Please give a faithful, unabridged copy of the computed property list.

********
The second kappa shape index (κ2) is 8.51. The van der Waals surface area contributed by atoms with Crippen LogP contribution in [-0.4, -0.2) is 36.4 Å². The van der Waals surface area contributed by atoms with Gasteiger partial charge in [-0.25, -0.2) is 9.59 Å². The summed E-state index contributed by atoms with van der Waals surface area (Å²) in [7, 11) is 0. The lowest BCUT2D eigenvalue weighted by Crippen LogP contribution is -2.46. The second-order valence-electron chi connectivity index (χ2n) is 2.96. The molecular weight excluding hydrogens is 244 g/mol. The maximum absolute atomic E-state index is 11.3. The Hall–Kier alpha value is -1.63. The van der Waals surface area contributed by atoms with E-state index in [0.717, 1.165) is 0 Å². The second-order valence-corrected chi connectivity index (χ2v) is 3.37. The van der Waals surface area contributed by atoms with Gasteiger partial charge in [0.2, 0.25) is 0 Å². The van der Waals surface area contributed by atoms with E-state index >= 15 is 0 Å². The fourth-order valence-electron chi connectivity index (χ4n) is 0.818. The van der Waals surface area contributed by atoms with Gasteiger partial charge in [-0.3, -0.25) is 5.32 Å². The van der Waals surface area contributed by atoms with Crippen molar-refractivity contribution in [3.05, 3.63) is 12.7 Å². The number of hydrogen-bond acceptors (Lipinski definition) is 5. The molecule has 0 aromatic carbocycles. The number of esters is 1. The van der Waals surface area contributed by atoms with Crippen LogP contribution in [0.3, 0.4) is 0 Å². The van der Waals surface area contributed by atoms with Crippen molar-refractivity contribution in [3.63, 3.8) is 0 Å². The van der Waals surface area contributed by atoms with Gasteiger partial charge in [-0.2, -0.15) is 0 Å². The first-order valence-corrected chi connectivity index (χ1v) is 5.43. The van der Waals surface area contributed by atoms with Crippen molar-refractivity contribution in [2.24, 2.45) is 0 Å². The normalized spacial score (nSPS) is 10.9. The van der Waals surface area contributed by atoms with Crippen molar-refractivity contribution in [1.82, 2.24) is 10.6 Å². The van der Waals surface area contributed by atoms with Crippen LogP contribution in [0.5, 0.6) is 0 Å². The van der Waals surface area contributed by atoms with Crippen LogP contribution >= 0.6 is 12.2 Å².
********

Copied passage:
The second kappa shape index (κ2) is 8.51. The van der Waals surface area contributed by atoms with Crippen LogP contribution in [-0.4, -0.2) is 36.4 Å². The van der Waals surface area contributed by atoms with Gasteiger partial charge in [-0.25, -0.2) is 9.59 Å². The summed E-state index contributed by atoms with van der Waals surface area (Å²) in [7, 11) is 0. The lowest BCUT2D eigenvalue weighted by Crippen LogP contribution is -2.46. The second-order valence-electron chi connectivity index (χ2n) is 2.96. The molecular weight excluding hydrogens is 244 g/mol. The maximum absolute atomic E-state index is 11.3. The Hall–Kier alpha value is -1.63. The van der Waals surface area contributed by atoms with E-state index in [0.717, 1.165) is 0 Å². The second-order valence-corrected chi connectivity index (χ2v) is 3.37. The van der Waals surface area contributed by atoms with Gasteiger partial charge in [0.2, 0.25) is 0 Å². The van der Waals surface area contributed by atoms with E-state index >= 15 is 0 Å². The fourth-order valence-electron chi connectivity index (χ4n) is 0.818. The van der Waals surface area contributed by atoms with Gasteiger partial charge in [-0.3, -0.25) is 5.32 Å². The van der Waals surface area contributed by atoms with Crippen molar-refractivity contribution in [3.05, 3.63) is 12.7 Å². The number of hydrogen-bond acceptors (Lipinski definition) is 5. The molecule has 0 aromatic carbocycles. The number of esters is 1. The van der Waals surface area contributed by atoms with Crippen LogP contribution in [0.3, 0.4) is 0 Å². The van der Waals surface area contributed by atoms with Crippen molar-refractivity contribution in [3.63, 3.8) is 0 Å². The van der Waals surface area contributed by atoms with Gasteiger partial charge in [-0.2, -0.15) is 0 Å². The first-order valence-corrected chi connectivity index (χ1v) is 5.43. The van der Waals surface area contributed by atoms with Crippen molar-refractivity contribution in [2.24, 2.45) is 0 Å². The normalized spacial score (nSPS) is 10.9. The van der Waals surface area contributed by atoms with Crippen molar-refractivity contribution in [1.82, 2.24) is 10.6 Å². The van der Waals surface area contributed by atoms with Crippen LogP contribution in [0.5, 0.6) is 0 Å². The van der Waals surface area contributed by atoms with Crippen LogP contribution >= 0.6 is 12.2 Å².